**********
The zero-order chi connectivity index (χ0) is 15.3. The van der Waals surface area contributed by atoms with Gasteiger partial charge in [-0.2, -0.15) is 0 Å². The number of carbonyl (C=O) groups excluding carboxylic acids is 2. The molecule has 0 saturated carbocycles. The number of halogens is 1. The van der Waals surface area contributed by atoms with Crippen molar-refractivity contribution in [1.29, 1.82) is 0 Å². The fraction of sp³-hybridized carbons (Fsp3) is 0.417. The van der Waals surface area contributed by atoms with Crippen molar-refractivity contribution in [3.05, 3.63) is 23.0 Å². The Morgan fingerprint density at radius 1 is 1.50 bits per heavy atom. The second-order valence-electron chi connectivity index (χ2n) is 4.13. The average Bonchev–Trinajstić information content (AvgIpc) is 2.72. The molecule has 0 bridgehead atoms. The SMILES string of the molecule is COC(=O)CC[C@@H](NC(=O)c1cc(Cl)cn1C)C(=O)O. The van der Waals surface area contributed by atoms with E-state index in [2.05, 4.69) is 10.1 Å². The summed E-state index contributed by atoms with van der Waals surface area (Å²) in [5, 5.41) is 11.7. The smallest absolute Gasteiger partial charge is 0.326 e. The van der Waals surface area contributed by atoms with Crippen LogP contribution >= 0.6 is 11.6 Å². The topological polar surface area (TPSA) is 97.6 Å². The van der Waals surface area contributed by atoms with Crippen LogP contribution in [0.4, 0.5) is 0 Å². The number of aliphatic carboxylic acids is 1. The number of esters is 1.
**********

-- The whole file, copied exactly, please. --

The zero-order chi connectivity index (χ0) is 15.3. The van der Waals surface area contributed by atoms with Gasteiger partial charge in [-0.2, -0.15) is 0 Å². The number of carbonyl (C=O) groups excluding carboxylic acids is 2. The molecule has 0 saturated carbocycles. The number of halogens is 1. The van der Waals surface area contributed by atoms with Crippen molar-refractivity contribution in [1.29, 1.82) is 0 Å². The fraction of sp³-hybridized carbons (Fsp3) is 0.417. The van der Waals surface area contributed by atoms with Crippen molar-refractivity contribution in [3.05, 3.63) is 23.0 Å². The Morgan fingerprint density at radius 1 is 1.50 bits per heavy atom. The second-order valence-electron chi connectivity index (χ2n) is 4.13. The average Bonchev–Trinajstić information content (AvgIpc) is 2.72. The molecule has 0 bridgehead atoms. The SMILES string of the molecule is COC(=O)CC[C@@H](NC(=O)c1cc(Cl)cn1C)C(=O)O. The van der Waals surface area contributed by atoms with E-state index in [2.05, 4.69) is 10.1 Å². The summed E-state index contributed by atoms with van der Waals surface area (Å²) in [5, 5.41) is 11.7. The smallest absolute Gasteiger partial charge is 0.326 e. The van der Waals surface area contributed by atoms with Crippen LogP contribution >= 0.6 is 11.6 Å². The topological polar surface area (TPSA) is 97.6 Å². The van der Waals surface area contributed by atoms with Crippen LogP contribution in [0.4, 0.5) is 0 Å². The number of aliphatic carboxylic acids is 1. The number of esters is 1.